Unfortunately, Belgium has repeatedly violated its own principles when trying to deal with the Muslim group

Islam became a "recognised religion" in 1974. The problem was that the Islamic religion was not really organised in Belgium. In the absence of an association or representative to turn to, the Belgian government made a questionable choice and opted to hold talks with Saudi Arabia. I won't go into too much detail, but this was a clear violation of a well-established principle: recognition implies the existence of at least a significant number of organised and identifiable groups.

Two other violations of the principle of "double incompetence" occurred after the previous one. The first concerns the security check of candidates for appointment to the new representative body of Muslims in Belgium. Although the government invoked the need to prevent any risk of radicalisation or threat, this contradicts the fact that the authorities are not supposed to interfere in the internal organisation of religious bodies. This very week, the question is being repeated with the creation of a university training course to award diplomas to future imams. Here too, the question arises: can the government decide what is the right Islam to be taught in Europe? This specific problem certainly shows the limits of our systems, but I have to say that the answers offered by the British or French models do not seem any more satisfactory.

It's time to conclude. I will first try to do so with reference to the Secular Manifesto drawn up by the organisers of this Congress and try to compare it with the current situation in the Netherlands and Belgium.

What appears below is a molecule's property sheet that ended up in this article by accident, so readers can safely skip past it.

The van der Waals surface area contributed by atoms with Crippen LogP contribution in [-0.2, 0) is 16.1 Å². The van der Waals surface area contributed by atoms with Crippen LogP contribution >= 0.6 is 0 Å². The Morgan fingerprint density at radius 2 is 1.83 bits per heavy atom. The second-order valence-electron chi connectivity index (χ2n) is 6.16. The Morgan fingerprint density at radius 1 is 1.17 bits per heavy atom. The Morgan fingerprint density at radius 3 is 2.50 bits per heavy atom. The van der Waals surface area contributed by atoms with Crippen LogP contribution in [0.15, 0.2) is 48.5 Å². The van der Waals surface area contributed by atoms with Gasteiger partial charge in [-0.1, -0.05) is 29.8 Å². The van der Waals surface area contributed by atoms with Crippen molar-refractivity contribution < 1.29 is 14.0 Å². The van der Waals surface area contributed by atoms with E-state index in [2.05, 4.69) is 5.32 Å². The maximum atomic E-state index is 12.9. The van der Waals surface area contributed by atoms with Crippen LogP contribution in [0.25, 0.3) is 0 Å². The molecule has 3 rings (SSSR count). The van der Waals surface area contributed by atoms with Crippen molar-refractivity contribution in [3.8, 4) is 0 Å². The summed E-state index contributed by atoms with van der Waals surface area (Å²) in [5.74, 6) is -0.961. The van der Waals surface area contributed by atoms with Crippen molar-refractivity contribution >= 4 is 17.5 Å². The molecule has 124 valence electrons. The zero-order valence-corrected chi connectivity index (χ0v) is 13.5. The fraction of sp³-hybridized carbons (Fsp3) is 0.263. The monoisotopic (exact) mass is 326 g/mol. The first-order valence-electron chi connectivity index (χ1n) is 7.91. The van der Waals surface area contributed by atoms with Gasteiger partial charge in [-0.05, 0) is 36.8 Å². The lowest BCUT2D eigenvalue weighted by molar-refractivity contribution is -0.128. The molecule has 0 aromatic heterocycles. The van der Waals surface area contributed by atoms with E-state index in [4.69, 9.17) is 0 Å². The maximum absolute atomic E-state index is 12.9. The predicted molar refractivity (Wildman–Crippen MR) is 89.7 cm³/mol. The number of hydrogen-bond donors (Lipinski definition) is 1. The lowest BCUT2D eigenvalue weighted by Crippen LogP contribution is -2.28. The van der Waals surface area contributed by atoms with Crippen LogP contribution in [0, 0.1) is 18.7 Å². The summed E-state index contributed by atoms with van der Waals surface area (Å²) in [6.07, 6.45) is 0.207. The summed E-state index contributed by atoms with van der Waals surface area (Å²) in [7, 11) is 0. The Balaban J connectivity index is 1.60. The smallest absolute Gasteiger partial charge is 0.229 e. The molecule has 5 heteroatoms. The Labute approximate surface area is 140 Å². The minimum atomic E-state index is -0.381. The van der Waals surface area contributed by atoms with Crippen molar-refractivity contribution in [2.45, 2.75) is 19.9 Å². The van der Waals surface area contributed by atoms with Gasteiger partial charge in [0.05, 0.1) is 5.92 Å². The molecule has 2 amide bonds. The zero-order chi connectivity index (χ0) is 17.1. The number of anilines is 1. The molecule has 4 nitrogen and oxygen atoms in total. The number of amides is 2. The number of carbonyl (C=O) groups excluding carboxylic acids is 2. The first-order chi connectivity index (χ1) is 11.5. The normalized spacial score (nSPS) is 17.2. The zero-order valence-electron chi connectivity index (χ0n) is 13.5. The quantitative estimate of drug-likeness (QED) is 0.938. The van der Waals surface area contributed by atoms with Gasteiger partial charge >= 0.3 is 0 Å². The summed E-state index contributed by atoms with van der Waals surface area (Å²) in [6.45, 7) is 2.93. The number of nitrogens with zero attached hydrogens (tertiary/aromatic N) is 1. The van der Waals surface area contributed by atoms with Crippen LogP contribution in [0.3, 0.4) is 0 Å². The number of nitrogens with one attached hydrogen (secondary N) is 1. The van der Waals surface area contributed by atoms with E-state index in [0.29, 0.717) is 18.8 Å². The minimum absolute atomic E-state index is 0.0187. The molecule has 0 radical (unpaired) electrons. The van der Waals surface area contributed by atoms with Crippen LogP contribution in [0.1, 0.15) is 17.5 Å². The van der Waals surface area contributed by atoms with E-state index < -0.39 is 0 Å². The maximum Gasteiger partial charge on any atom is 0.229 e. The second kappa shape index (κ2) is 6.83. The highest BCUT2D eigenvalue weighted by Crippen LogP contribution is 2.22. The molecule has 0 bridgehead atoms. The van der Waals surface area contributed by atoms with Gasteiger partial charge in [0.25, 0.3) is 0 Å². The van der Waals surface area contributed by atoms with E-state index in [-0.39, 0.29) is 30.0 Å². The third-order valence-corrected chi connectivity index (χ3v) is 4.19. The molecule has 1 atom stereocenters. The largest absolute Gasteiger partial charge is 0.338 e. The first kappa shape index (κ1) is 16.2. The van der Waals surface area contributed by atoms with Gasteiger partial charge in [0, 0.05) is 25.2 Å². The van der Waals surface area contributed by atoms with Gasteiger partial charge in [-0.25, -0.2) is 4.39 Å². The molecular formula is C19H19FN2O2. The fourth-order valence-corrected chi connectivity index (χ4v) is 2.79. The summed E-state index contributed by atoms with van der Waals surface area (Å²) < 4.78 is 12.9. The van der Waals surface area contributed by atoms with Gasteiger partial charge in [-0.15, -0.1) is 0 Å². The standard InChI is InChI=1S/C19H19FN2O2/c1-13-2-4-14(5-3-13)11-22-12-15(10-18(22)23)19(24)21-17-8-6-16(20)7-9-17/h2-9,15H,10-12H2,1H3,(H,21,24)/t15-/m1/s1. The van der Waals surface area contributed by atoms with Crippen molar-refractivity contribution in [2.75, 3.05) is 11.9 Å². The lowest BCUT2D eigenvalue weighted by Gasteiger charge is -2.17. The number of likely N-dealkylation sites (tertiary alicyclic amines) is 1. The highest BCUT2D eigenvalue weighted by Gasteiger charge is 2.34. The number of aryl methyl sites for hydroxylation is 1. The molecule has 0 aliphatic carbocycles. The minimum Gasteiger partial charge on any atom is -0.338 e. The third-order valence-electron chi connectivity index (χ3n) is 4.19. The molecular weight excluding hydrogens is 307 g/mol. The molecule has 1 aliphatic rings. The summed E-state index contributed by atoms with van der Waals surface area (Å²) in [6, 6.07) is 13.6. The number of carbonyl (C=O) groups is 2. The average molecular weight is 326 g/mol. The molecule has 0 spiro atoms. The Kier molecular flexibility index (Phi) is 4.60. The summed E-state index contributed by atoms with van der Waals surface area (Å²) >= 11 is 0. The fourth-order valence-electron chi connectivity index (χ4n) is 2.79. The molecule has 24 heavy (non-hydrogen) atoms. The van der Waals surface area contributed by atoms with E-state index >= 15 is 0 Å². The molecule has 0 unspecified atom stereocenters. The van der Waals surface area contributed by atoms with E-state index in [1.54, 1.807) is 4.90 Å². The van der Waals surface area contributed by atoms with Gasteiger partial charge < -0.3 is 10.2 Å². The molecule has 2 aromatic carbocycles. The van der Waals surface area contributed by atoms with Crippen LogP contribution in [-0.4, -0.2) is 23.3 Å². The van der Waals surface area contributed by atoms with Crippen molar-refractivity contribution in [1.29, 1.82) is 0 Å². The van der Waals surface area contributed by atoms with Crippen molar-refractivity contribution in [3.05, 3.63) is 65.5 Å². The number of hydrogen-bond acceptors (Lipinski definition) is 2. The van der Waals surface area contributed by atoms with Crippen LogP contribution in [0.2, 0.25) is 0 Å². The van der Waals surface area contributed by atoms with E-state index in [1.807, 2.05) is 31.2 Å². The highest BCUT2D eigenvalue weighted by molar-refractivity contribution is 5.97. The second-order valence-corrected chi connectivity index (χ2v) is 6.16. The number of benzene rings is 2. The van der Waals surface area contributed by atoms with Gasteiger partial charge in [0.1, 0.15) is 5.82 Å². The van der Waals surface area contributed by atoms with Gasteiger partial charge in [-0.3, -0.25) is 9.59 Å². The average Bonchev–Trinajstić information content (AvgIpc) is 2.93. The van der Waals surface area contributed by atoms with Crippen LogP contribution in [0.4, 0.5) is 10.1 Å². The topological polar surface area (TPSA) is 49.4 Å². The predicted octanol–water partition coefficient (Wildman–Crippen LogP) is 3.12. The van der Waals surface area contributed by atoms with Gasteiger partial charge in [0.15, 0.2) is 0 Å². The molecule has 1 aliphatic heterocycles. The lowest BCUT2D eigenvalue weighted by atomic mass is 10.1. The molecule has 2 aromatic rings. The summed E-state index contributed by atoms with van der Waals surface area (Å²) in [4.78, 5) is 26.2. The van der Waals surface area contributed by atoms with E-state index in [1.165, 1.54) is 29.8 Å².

All human and civil rights and freedoms are fully respected, without any reference to religion.

Although I have the impression that the Netherlands is a slightly more religious country than Belgium (which has become largely indifferent to Church teaching), I think we can consider that both countries meet this condition. However, during my research for this speech, an anecdote surprised me. In her article, a Dutch researcher considered that it would be problematic for a police officer not to admit that an Orthodox Jew should be allowed to refuse to show his identity card on the Sabbath because this should be considered as work! I very much doubt that a Belgian court would follow this line of reasoning.

Another document I read on the Dutch situation considered that the separation between Church and State was not equivalent to the separation between religion and State. This nuance would not be readily accepted in Belgium either. I think this can be explained by a reminiscence of the Calvinist influence that remains in Dutch culture.

State support for churches or religious associations is based on the same principles as for secular NGOs.